Futaba-en is a working studio and museum specializing in Edo komon and Edo sarasa dyeing techniques. It’s located in the Ochiai area of Tokyo where the Kanda and Myoshoji Rivers come together. During the Meiji period, many dyers and merchants selling dyed goods migrated to this area because of the flowing water. Water is integral to the dyeing process. The river is just outside the Futaba-en studio doors (below left).
Brushes line the walls inside the studio (below right) and bowls of dye are being used (above left and right).
We are here today to learn about the Edo sarasa technique. As many as thirty, and sometimes more, stencils are cut and used to create the elaborate designs. Our instructor informs us that we will only work with twelve stencils today, but even that seems like quite a few. We begin by placing the first stencil onto the fabric and matching a triangle and diamond shape in each corner. This ensures that all the stencils line up correctly. A wide circular brush made of deer hair (left) is used to lightly apply the dye color onto the stencil (above right). After the desirable amount of saturation is achieved, the stencil is lifted off and the next stencil is put in place (below right). The process continues and the dye colors begin to layer over each other, creating the colorful patterns.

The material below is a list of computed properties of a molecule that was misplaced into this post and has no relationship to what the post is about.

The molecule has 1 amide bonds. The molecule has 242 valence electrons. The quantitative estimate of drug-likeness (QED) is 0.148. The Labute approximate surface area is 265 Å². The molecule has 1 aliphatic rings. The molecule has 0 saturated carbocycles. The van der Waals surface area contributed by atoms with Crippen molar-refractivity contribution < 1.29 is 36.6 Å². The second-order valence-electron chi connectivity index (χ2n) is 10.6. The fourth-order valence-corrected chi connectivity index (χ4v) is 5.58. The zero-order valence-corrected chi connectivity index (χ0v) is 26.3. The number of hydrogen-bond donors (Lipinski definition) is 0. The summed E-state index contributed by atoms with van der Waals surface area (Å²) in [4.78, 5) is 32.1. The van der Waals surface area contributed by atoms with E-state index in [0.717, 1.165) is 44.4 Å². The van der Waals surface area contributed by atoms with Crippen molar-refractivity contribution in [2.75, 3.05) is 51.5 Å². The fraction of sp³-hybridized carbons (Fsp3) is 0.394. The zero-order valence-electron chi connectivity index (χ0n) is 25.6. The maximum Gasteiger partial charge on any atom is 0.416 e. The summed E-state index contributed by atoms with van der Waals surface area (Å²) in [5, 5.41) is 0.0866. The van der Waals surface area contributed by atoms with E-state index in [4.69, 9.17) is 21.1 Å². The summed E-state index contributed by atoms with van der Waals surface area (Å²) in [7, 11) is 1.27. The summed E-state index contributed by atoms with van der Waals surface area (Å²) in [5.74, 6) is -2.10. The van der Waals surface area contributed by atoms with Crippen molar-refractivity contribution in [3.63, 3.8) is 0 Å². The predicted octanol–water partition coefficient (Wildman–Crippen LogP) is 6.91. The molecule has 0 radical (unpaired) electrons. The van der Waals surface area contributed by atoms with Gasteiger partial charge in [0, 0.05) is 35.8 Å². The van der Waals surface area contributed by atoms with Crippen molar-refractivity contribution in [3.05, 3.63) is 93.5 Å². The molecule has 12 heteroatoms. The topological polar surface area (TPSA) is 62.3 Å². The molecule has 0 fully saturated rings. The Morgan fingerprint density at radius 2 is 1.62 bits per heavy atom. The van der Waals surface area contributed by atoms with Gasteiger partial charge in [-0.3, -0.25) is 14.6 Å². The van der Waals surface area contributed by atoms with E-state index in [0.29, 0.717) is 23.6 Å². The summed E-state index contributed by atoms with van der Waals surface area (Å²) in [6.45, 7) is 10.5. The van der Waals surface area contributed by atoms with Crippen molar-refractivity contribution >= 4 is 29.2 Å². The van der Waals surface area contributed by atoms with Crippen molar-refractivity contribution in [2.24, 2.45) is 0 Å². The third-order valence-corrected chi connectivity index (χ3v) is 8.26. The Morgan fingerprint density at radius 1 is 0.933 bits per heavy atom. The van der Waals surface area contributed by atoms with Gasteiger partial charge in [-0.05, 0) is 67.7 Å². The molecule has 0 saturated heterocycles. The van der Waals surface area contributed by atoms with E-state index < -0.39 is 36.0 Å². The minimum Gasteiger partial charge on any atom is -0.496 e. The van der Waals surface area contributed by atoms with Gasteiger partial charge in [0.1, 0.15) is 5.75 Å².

Detail of my finished sarasa dyed pattern.